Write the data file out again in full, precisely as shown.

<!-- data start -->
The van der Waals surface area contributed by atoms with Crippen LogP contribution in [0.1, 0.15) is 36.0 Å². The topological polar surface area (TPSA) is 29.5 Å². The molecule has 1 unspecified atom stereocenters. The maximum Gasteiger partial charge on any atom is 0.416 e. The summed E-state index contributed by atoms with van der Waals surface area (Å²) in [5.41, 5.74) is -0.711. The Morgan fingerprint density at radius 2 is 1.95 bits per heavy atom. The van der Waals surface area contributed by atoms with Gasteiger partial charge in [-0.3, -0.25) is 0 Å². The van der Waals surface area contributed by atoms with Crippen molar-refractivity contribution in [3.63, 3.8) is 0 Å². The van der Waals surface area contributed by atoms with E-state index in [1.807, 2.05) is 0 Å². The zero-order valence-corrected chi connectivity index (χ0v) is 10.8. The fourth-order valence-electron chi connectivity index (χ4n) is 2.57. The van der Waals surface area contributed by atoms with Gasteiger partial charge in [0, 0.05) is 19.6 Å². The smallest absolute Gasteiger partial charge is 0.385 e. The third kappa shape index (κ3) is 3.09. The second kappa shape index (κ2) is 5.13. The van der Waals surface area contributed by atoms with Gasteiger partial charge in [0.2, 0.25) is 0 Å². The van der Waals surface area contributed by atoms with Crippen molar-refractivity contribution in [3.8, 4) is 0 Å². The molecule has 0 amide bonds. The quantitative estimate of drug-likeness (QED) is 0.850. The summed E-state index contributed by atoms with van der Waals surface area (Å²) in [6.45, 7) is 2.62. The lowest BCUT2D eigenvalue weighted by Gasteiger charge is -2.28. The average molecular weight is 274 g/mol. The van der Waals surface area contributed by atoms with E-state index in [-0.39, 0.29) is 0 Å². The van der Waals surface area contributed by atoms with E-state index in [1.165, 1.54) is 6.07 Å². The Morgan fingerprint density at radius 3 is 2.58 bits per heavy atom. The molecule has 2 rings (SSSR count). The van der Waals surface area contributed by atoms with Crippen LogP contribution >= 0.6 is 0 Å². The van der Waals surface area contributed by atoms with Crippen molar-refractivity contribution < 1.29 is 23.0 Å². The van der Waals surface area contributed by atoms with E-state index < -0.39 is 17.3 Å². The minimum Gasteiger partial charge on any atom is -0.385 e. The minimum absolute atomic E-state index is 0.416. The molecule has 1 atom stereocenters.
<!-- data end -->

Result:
The van der Waals surface area contributed by atoms with Crippen LogP contribution in [0.1, 0.15) is 36.0 Å². The topological polar surface area (TPSA) is 29.5 Å². The molecule has 1 unspecified atom stereocenters. The maximum Gasteiger partial charge on any atom is 0.416 e. The summed E-state index contributed by atoms with van der Waals surface area (Å²) in [5.41, 5.74) is -0.711. The Morgan fingerprint density at radius 2 is 1.95 bits per heavy atom. The van der Waals surface area contributed by atoms with Gasteiger partial charge in [-0.3, -0.25) is 0 Å². The van der Waals surface area contributed by atoms with Crippen molar-refractivity contribution in [3.63, 3.8) is 0 Å². The van der Waals surface area contributed by atoms with E-state index in [1.807, 2.05) is 0 Å². The zero-order valence-corrected chi connectivity index (χ0v) is 10.8. The fourth-order valence-electron chi connectivity index (χ4n) is 2.57. The van der Waals surface area contributed by atoms with Gasteiger partial charge in [0, 0.05) is 19.6 Å². The smallest absolute Gasteiger partial charge is 0.385 e. The third kappa shape index (κ3) is 3.09. The second kappa shape index (κ2) is 5.13. The van der Waals surface area contributed by atoms with Gasteiger partial charge in [0.2, 0.25) is 0 Å². The van der Waals surface area contributed by atoms with Crippen molar-refractivity contribution in [3.8, 4) is 0 Å². The molecule has 0 amide bonds. The quantitative estimate of drug-likeness (QED) is 0.850. The summed E-state index contributed by atoms with van der Waals surface area (Å²) in [6.45, 7) is 2.62. The lowest BCUT2D eigenvalue weighted by Gasteiger charge is -2.28. The average molecular weight is 274 g/mol. The van der Waals surface area contributed by atoms with E-state index in [-0.39, 0.29) is 0 Å². The van der Waals surface area contributed by atoms with E-state index in [1.165, 1.54) is 6.07 Å². The Morgan fingerprint density at radius 3 is 2.58 bits per heavy atom. The molecule has 2 rings (SSSR count). The van der Waals surface area contributed by atoms with Crippen LogP contribution >= 0.6 is 0 Å². The van der Waals surface area contributed by atoms with Crippen molar-refractivity contribution < 1.29 is 23.0 Å². The van der Waals surface area contributed by atoms with E-state index < -0.39 is 17.3 Å². The minimum Gasteiger partial charge on any atom is -0.385 e. The minimum absolute atomic E-state index is 0.416. The molecule has 1 atom stereocenters.